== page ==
If you've got allergy symptoms that are driving you totally up the wall or you're someone who deals with asthma or eczema, these things can be so much worse for you if you are low in omega-3. Long story short, they're fatty acids that pretty much every part of our body needs from our skin and hair to our reproductive system and our heart. Matter of fact, I actually read once that if you tend to have an excessive amount of earwax, that can also be a heads up that omega-3 is lacking. As far as how much is good for you, 1.1 grams daily is enough. And as far as foods that have omega-3 in them, those would be walnuts, spinach, salmon, chia seeds and eggs.

5. Weakness


Magnesium is both a mineral as well as an electrolyte that helps to regulate muscle and nerve functions and keep your blood sugar in balance. Well, when you don't have enough magnesium in you, it can cause you to experience extreme amounts of fatigue and weakness. A part of the reason why is because magnesium is what helps to keep your potassium levels where they should be. So, when your potassium levels are low, your muscles will not perform with as much strength as they should. Somewhere around 315 mg each day is what your system requires. Foods that are loaded with magnesium include whole grains, pumpkin seeds, halibut, bananas and dark chocolate.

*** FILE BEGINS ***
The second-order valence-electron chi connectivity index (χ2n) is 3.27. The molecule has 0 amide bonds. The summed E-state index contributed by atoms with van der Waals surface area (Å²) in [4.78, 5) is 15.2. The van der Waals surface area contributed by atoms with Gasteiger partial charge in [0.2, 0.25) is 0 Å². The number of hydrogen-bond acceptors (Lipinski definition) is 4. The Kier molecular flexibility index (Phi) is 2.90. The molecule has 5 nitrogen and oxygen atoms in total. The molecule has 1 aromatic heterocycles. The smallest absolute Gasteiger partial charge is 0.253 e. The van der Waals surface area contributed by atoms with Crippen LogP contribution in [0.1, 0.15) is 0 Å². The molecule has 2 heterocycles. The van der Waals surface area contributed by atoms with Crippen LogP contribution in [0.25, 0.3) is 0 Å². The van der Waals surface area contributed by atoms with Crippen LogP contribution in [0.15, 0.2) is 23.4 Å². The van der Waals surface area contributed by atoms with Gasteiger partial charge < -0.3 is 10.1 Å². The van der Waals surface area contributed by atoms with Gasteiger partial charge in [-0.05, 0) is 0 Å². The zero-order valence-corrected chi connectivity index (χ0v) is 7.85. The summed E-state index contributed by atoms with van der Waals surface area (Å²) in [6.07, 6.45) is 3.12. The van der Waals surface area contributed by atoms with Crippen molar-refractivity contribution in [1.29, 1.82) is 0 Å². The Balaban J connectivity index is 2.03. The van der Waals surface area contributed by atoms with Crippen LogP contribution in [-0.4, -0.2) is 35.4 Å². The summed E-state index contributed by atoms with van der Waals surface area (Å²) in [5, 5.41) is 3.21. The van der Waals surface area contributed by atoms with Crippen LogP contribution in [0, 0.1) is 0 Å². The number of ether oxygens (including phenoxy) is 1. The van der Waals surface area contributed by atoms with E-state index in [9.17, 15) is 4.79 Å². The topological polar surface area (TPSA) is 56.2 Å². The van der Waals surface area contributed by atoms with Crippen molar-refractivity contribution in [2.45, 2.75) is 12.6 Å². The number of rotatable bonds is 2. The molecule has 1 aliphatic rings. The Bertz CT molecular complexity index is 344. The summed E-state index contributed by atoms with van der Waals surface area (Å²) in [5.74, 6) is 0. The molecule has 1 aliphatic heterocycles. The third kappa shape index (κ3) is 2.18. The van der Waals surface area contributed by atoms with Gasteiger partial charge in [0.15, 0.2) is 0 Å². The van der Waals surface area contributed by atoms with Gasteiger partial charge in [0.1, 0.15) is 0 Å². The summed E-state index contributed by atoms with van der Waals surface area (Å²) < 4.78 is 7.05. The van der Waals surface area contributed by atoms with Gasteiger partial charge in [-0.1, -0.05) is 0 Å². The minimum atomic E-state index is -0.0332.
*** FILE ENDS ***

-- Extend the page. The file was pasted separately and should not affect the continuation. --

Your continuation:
6. Hair Loss


One of the main things that all of us need in order for our hair to flourish is zinc. It's a mineral that assists with hair tissue growth and repair, fights dandruff and, it also helps your scalp to produce the sebum that it needs for your hair follicles to remain healthy. That's why it makes a lot of sense that if you're low in zinc, you could possibly suffer from some hair loss or, the very least, hair breakage. What can keep your tresses in good condition is if you consume around 8 mg of zinc daily. Foods that are high in it include Greek yogurt, cashews, black beans, sesame seeds and kale.

7. Sleepiness


OK, if you're out here getting less than six hours a night on a consistent basis, that's probably not an indication that you are lacking a nutrient; what that probably means is you are sleep deprived.

However, if it seems like no matter how much sleep you get at night and/or naps you take during the day, you are still sleepy as all get out, what that could be telling you is that you are low in Vitamin B12. I can personally attest to this because I was sleepy a lot (and I get no less than six hours a night and sometimes a nap) until I started taking a B12 supplement. When you're low in this vitamin, it can trigger sleepiness or even sleeplessness because it plays a significant role in maintaining your energy levels.